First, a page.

Baritone Yazid Gray Shares Some Thoughts on What to Expect
By George B. Parous
Pittsburgh Opera will present the world premiere of In A Grove this Saturday evening, February 19, with five repetitions running through March 3. The one act work, with music by Christopher Cerrone and a libretto by Stephanie Fleischmann, is based on the short story by Ryūnosuke Akutagawa. The plot is advertised as “A violent encounter between a man, a woman, and a notorious brigand,” which “offers a searing investigation into the impossibility and elusiveness of truth.”
The compact opera features four singers – each appearing in two roles. Joining the cast for his Pittsburgh Opera debut is counter-tenor Chuanyuan Liu, as the Priest/Medium. Resident Artists Madeline Ehlinger and Andrew Turner, both fine singers, will appear as Leona Raines/Leona’s Mother, and the Policeman/Man (Ambrose Raines). Baritone Yazid Gray will be the Woodcutter / The Outlaw (Luther Harlow).
Mr. Gray’s previous appearances with the company include Guiglielmo in Così fan tutte, the Soldier in Soldier Songs(a one-man show), Athamus in Semele, and Dizzy Gillespie in Charlie Parker’s Yardbird, during the much altered and masked 2020-21 season, and this season he was in the cast of The Magic Flute. Mr. Gray recently took some time to tell us more about In A Grove, and what we can look forward to Saturday night.
“The first character I play is The Woodcutter,” he said on the subject of his dual roles. “He is the person who discovers the murder. He finds the body. He goes back in his memory and paints the image of what he saw, how traumatic it was for him, and how it affected him. He’s a very nice guy who keeps to himself. The second character I play is The Outlaw, Luther Harlow – the bad guy. You see a lot more of him in the show. He is one of the three seen as having a part in this crime. It’s up to the audience to figure out what exactly happened.”
He doesn’t find singing two roles any more difficult than one. “In this show I don’t think it’s hard to keep track of who I am at different times because there’s such a distinct change and such a shift that happens in the piece. I think the hardest part is that the characters are so different from each other, so it requires a bit more focus and concentration.
“I love both the roles. I would say I like Luther better because I have a lot more time to play him. I love the honesty and openness of The Woodcutter – there’s a sense of purity there, an innocence that Luther doesn’t have. I love Luther because he’s the bad guy, and I rarely get to play the bad guy. It’s nice to be able to play the bad guys for once, and be able to experiment with that.”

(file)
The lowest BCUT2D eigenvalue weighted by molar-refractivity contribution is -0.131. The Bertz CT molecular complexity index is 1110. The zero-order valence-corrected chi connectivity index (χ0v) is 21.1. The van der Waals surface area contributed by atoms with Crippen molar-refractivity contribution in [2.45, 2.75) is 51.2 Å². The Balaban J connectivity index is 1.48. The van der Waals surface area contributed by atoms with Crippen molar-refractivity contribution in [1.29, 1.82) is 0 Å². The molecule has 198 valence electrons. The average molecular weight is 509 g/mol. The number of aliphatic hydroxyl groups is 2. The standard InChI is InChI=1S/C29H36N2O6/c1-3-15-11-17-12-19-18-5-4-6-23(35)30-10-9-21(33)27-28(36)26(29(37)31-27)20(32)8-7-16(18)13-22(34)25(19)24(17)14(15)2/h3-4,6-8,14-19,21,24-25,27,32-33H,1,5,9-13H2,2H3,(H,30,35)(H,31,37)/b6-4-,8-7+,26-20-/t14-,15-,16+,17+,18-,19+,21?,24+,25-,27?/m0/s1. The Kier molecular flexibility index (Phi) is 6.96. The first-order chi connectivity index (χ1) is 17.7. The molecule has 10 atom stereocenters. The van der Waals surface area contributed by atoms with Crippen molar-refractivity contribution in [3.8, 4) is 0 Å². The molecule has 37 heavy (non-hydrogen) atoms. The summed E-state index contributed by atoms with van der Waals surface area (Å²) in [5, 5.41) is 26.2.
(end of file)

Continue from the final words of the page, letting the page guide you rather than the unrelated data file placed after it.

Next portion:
Best of all, he told us what he thinks audiences can expect from In A Grove.
“Our audiences will hear some sounds not typically heard in opera. There is amplification, and there’s the use of electronics, which is very cool and gives an atmospheric feel to the piece. You feel like you are in the woods, ‘in a grove’ with the characters, experiencing it all at the same time in their memory. It’s going to be very exciting. If it’s your first time coming to see an opera, it will ignite a little flame to come see more.
“I’m very much looking forward to being a part of this opera. It’s been a long process for all of us, and we’re very excited to have the public see it. I have friends and family who are coming to see this show, so I’m excited to perform for them – it’s my very first world premiere.”
Chris Cox, Pittsburgh Opera’s Director of Marketing and Communications, had explained the unique staging provided for the work: “One of the really cool things about this show is the staging. It’s not your standard proscenium set-up, where the audience all sits facing the same direction with the action happening on stage in front of them.”
“The stage is set as a runway,” Mr. Gray elaborated. “We have audience on both sides of the runway, like a fashion show. That’s our playing space, and that’s not normal for any theater. It’s challenging in that you have to get used to playing to both sides of the audience. Also, it’s a very long stage. So it’s a matter of shifting your energy to different spots. The exciting part of that is no one person in the audience is going to see the same thing and have the same interpretation. And that’s the fun of the piece. When you think about crimes, there are always multiple sides to the story, and this allows the audience to be able to see that.
“It’s really exciting to see what opera can be. It’s an art form that keeps evolving, and that’s why I love it so much. The singing is beautiful. My colleagues are doing an amazing job on stage. It’s a great group of performers, and there’s a connection that the audience will see with all of us on stage.”
There are a limited number of seats available for the opening night at the Bitz Opera Factory in the Strip District, but tickets are available for the remaining shows. You can check best availability at Pittsburgh Opera.
Special thanks to Chris Cox, Pittsburgh Opera’s Director of Marketing and Communications.
David Bachman Photography for Pittsburgh Opera